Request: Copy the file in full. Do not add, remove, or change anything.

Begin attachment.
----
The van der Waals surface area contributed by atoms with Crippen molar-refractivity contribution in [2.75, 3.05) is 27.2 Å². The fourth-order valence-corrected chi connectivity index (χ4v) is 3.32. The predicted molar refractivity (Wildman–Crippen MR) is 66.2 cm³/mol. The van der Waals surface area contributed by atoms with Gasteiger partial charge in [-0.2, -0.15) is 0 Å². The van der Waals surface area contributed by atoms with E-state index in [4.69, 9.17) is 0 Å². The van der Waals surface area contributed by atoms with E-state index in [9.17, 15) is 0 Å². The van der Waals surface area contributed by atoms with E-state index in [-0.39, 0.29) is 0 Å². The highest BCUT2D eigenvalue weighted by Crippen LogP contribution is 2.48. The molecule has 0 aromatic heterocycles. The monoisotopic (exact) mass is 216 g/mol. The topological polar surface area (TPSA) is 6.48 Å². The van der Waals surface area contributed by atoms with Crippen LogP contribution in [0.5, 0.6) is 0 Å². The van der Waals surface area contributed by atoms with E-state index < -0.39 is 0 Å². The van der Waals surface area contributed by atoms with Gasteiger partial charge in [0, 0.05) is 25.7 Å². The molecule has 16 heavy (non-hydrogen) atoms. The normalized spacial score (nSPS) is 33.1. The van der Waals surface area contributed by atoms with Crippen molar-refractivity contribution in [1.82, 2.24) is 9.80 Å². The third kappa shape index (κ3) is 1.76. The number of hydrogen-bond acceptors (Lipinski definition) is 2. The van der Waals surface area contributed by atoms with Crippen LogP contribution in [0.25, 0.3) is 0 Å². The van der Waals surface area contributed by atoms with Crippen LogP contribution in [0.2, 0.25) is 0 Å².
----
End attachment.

The van der Waals surface area contributed by atoms with Crippen molar-refractivity contribution in [2.75, 3.05) is 27.2 Å². The fourth-order valence-corrected chi connectivity index (χ4v) is 3.32. The predicted molar refractivity (Wildman–Crippen MR) is 66.2 cm³/mol. The van der Waals surface area contributed by atoms with Gasteiger partial charge in [-0.2, -0.15) is 0 Å². The van der Waals surface area contributed by atoms with E-state index in [4.69, 9.17) is 0 Å². The van der Waals surface area contributed by atoms with E-state index in [9.17, 15) is 0 Å². The van der Waals surface area contributed by atoms with E-state index in [-0.39, 0.29) is 0 Å². The highest BCUT2D eigenvalue weighted by Crippen LogP contribution is 2.48. The molecule has 0 aromatic heterocycles. The monoisotopic (exact) mass is 216 g/mol. The topological polar surface area (TPSA) is 6.48 Å². The van der Waals surface area contributed by atoms with Crippen LogP contribution in [0.5, 0.6) is 0 Å². The van der Waals surface area contributed by atoms with E-state index < -0.39 is 0 Å². The van der Waals surface area contributed by atoms with Gasteiger partial charge in [0, 0.05) is 25.7 Å². The molecule has 16 heavy (non-hydrogen) atoms. The normalized spacial score (nSPS) is 33.1. The van der Waals surface area contributed by atoms with Crippen molar-refractivity contribution in [1.82, 2.24) is 9.80 Å². The third kappa shape index (κ3) is 1.76. The number of hydrogen-bond acceptors (Lipinski definition) is 2. The van der Waals surface area contributed by atoms with Crippen LogP contribution in [0.25, 0.3) is 0 Å². The van der Waals surface area contributed by atoms with Crippen LogP contribution in [0.2, 0.25) is 0 Å².